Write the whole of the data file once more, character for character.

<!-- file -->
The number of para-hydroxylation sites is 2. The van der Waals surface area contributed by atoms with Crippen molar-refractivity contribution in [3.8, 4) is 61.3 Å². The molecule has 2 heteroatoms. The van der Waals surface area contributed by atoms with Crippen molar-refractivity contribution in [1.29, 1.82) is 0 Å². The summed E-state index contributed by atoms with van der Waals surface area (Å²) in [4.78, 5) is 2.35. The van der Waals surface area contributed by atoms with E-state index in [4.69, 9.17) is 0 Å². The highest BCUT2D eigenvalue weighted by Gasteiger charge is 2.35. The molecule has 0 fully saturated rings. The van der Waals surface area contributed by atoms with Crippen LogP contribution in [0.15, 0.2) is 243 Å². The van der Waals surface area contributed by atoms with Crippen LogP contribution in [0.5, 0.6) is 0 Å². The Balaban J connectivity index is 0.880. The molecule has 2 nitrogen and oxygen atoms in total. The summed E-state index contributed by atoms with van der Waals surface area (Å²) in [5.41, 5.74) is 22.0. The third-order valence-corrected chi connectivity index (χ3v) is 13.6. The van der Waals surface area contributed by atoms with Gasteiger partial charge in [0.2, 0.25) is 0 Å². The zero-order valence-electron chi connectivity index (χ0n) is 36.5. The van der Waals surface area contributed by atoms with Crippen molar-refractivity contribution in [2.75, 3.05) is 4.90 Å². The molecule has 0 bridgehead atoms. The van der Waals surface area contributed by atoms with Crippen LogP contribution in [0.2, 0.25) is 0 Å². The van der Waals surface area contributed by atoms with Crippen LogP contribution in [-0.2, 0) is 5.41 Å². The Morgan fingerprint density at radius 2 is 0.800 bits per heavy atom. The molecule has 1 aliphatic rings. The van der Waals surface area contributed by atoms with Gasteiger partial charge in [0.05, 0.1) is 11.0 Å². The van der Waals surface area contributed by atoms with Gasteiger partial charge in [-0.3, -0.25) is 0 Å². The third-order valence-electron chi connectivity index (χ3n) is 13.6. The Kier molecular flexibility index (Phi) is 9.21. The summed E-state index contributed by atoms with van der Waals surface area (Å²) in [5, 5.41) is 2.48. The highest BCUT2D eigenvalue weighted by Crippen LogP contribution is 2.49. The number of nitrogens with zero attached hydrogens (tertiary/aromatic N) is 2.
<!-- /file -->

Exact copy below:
The number of para-hydroxylation sites is 2. The van der Waals surface area contributed by atoms with Crippen molar-refractivity contribution in [3.8, 4) is 61.3 Å². The molecule has 2 heteroatoms. The van der Waals surface area contributed by atoms with Crippen molar-refractivity contribution in [1.29, 1.82) is 0 Å². The summed E-state index contributed by atoms with van der Waals surface area (Å²) in [4.78, 5) is 2.35. The van der Waals surface area contributed by atoms with E-state index in [4.69, 9.17) is 0 Å². The highest BCUT2D eigenvalue weighted by Gasteiger charge is 2.35. The molecule has 0 fully saturated rings. The van der Waals surface area contributed by atoms with Crippen LogP contribution in [0.15, 0.2) is 243 Å². The van der Waals surface area contributed by atoms with Crippen LogP contribution in [0.5, 0.6) is 0 Å². The Balaban J connectivity index is 0.880. The molecule has 2 nitrogen and oxygen atoms in total. The summed E-state index contributed by atoms with van der Waals surface area (Å²) in [5.41, 5.74) is 22.0. The third-order valence-corrected chi connectivity index (χ3v) is 13.6. The van der Waals surface area contributed by atoms with Gasteiger partial charge in [0.2, 0.25) is 0 Å². The zero-order valence-electron chi connectivity index (χ0n) is 36.5. The van der Waals surface area contributed by atoms with Crippen molar-refractivity contribution in [2.75, 3.05) is 4.90 Å². The molecule has 0 bridgehead atoms. The van der Waals surface area contributed by atoms with Crippen LogP contribution in [0.2, 0.25) is 0 Å². The van der Waals surface area contributed by atoms with Crippen LogP contribution in [-0.2, 0) is 5.41 Å². The Morgan fingerprint density at radius 2 is 0.800 bits per heavy atom. The molecule has 1 aliphatic rings. The van der Waals surface area contributed by atoms with Gasteiger partial charge in [0.05, 0.1) is 11.0 Å². The van der Waals surface area contributed by atoms with Gasteiger partial charge in [-0.3, -0.25) is 0 Å². The third-order valence-electron chi connectivity index (χ3n) is 13.6. The Kier molecular flexibility index (Phi) is 9.21. The summed E-state index contributed by atoms with van der Waals surface area (Å²) in [5, 5.41) is 2.48. The highest BCUT2D eigenvalue weighted by Crippen LogP contribution is 2.49. The number of nitrogens with zero attached hydrogens (tertiary/aromatic N) is 2.